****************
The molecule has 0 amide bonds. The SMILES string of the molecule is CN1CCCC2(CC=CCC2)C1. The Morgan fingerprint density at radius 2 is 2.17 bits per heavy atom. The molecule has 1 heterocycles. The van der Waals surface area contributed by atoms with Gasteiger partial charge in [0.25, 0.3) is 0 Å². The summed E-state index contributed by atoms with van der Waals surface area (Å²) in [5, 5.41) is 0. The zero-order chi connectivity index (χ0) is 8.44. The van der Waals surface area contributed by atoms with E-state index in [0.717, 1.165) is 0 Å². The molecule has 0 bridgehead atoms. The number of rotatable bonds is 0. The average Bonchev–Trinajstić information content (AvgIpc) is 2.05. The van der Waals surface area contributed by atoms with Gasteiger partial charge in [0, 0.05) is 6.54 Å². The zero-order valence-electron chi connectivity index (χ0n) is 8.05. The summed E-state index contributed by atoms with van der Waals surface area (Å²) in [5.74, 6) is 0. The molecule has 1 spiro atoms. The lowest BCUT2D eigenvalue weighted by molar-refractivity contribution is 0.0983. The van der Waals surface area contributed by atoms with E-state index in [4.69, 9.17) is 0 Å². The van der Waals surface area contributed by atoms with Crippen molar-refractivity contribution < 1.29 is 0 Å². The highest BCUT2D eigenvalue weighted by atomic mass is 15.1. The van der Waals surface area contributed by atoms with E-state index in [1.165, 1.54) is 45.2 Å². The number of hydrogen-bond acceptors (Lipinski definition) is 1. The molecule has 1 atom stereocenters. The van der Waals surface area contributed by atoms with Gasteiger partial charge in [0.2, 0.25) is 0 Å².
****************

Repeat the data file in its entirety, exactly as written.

The molecule has 0 amide bonds. The SMILES string of the molecule is CN1CCCC2(CC=CCC2)C1. The Morgan fingerprint density at radius 2 is 2.17 bits per heavy atom. The molecule has 1 heterocycles. The van der Waals surface area contributed by atoms with Gasteiger partial charge in [0.25, 0.3) is 0 Å². The summed E-state index contributed by atoms with van der Waals surface area (Å²) in [5, 5.41) is 0. The zero-order chi connectivity index (χ0) is 8.44. The van der Waals surface area contributed by atoms with E-state index in [0.717, 1.165) is 0 Å². The molecule has 0 bridgehead atoms. The number of rotatable bonds is 0. The average Bonchev–Trinajstić information content (AvgIpc) is 2.05. The van der Waals surface area contributed by atoms with Gasteiger partial charge in [0, 0.05) is 6.54 Å². The zero-order valence-electron chi connectivity index (χ0n) is 8.05. The summed E-state index contributed by atoms with van der Waals surface area (Å²) in [5.74, 6) is 0. The molecule has 1 spiro atoms. The lowest BCUT2D eigenvalue weighted by molar-refractivity contribution is 0.0983. The van der Waals surface area contributed by atoms with E-state index in [4.69, 9.17) is 0 Å². The van der Waals surface area contributed by atoms with Crippen molar-refractivity contribution < 1.29 is 0 Å². The highest BCUT2D eigenvalue weighted by atomic mass is 15.1. The van der Waals surface area contributed by atoms with E-state index in [1.165, 1.54) is 45.2 Å². The number of hydrogen-bond acceptors (Lipinski definition) is 1. The molecule has 1 atom stereocenters. The van der Waals surface area contributed by atoms with Gasteiger partial charge in [0.2, 0.25) is 0 Å².